Belated June update

Quick because I want to post my August #WITmonth reading before too long.

So, my finger is much improved though still fairly sore as I’m doing my physio exercises. It’s all part of the healing. Still, while I couldn’t type as you’ll see I was able to read, and I read a lot. Some really good choices among these too.

July and August posts will follow over the next couple of weeks.

The Murder of Halland, Pia Juul (translated by Martin Aitken)

An interesting one this, but then it’s from Peirene Press and their titles are always interesting. More of a novel about the aftermath of crime than about the crime itself. A man named Halland is shot leaving his partner Bess to pick up the pieces of her life without him. Bess is left examining her choices and what a life with such a sudden gap now looks like.

It’s well done, but didn’t quite work for me as while I get that Bess is disassociated I found her lack of curiosity about what exactly happened and her repeated casual failure to share obviously relevant information with the police all just a bit unlikely. I get the book isn’t about the crime, but I didn’t really buy the level of disengagement from the crime that the book’s focus required. Reviews by Heavenali here and by Guy Savage here. Both liked it more than me.

The Visitors, Jessi Jezewska Stevens

This one came from And Other Stories. C, a New Yorker, starts to hallucinate a curiously knowledgeable garden gnome. It’s just after the 2008 crash and the Occupy movement is at its peak – in fact here we depart a bit from our own history as Occupy gains even greater momentum. C’s life is coming apart, she’s romantically interested in her best friend Zo despite not previously being attracted to other women and her art supplies shop is drifting. It’s interesting and I can definitely see why And Other Stories published it, but somehow for me the many interesting parts didn’t quite gel into a greater whole.

White Tears, Hari Kunzru

I’m a massive Hari Kunzru fan, though I’ve never read his first novel which sounds quite different tonally to what came later.

We’re back in New York where sound expert Seth is paired up with trust fund rich kid Carter Wallace and between them they’ve become one of the hottest musical production outfits in town. Carter is obsessed with early African-American music and with authenticity. Seth is obsessed with the technology of sound and with Carter (and with Carter’s attractive sister too).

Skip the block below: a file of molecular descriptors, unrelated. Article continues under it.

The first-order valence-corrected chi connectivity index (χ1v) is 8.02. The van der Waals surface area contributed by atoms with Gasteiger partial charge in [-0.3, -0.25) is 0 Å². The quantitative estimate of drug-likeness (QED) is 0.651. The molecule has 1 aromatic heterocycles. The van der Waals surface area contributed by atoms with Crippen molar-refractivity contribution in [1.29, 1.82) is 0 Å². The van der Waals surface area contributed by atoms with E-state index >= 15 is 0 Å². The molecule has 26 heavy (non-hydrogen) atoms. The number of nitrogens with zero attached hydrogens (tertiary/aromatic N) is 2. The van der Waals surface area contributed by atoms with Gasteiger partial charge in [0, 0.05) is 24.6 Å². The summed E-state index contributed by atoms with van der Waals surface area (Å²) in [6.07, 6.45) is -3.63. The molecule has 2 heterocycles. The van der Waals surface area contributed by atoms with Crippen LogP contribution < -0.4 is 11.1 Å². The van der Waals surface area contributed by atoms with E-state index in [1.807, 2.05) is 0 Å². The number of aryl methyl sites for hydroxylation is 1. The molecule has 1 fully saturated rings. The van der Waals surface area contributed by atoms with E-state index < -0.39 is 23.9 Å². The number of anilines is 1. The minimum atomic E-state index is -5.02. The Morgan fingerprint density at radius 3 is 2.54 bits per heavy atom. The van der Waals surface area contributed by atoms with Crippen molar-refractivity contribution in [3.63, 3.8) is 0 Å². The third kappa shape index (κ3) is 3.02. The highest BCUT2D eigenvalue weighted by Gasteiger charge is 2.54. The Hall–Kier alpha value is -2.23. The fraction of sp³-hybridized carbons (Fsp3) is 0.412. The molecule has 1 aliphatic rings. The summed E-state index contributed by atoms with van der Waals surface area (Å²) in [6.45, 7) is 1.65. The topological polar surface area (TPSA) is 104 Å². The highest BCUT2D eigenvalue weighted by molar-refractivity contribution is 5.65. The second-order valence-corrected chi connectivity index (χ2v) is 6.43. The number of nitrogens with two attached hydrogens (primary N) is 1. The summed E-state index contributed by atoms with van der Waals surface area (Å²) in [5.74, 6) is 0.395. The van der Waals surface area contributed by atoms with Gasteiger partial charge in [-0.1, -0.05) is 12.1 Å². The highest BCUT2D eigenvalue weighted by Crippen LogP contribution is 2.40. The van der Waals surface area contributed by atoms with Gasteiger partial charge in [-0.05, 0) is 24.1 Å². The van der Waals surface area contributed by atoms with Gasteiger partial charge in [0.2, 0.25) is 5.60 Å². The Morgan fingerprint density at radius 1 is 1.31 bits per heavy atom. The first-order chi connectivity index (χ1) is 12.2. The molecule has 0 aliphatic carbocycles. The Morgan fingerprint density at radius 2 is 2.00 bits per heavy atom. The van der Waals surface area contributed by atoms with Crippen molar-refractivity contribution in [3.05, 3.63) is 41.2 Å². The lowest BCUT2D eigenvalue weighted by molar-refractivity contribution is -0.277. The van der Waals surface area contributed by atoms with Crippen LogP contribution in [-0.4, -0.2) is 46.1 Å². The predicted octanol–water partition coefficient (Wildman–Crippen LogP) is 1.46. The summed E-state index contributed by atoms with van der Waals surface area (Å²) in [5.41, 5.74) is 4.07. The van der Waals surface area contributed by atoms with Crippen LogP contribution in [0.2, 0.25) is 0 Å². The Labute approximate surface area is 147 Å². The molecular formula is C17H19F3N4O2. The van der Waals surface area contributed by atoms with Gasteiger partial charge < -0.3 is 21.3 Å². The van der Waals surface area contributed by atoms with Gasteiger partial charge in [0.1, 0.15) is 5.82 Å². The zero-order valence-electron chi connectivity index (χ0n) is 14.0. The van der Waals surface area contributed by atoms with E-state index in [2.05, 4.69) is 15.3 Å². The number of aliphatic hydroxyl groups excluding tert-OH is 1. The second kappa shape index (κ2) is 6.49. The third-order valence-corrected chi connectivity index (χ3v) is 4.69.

Seth accidentally records someone singing an unknown blues number in the park. Carter puts some music around it and uploads it only for it to be hailed as a lost early recording of an artist who everyone thought was never caught on wax.

What follows is a tremendous mix of obsession, racial tension, cultural appropriate, history, noir and more. It’s perhaps a ghost story, perhaps something stranger. I loved it.

Heaven, Meiko Kawakami (translated by Sam Bett and David Boyd)

Lots of people have talked about this one, but Jacqui pushed me over the edge to reading it with her review here. ‘Eyes’ is a fourteen year old boy nicknamed for his lazy eye. Kojima is a girl in his class seen as dirty and poor. Both are victims of horrific bullying (which Kawakami doesn’t shrink from describing). They become friends, but less from an actual connection as from shared trauma.

The book becomes an exploration of meaning, not least when Eyes confronts one of the bullies and gets him to explain why Eyes is a target. Kojima meanwhile believes that her suffering gives her a kind of strength, that it’s something to be accepted or even embraced. She is stronger than Eyes, that’s true, but in letting her suffering define her is she being eclipsed by it?

This is a tremendous, clever and convincing novel. A very strong contender for my end of year list.

The Way Inn, Will Wiles

This is my second Will Wiles, after his tremendously entertaining The Care of Wooden Floors. Here it’s hard to beat the Guardian sub’s tremendous byline for their review: Terence Conran meets HP Lovecraft.

Neil Double is a conference surrogate. He goes to conferences on behalf of clients, attends the symposia, collects leaflets, produces a report all so that his clients can get the benefit of the conference without actually attending. Neil loves conferences, he loves the anonymity, the interchangeable corporate hotels, the opportunities for casual hookups, the lack of anything truly real.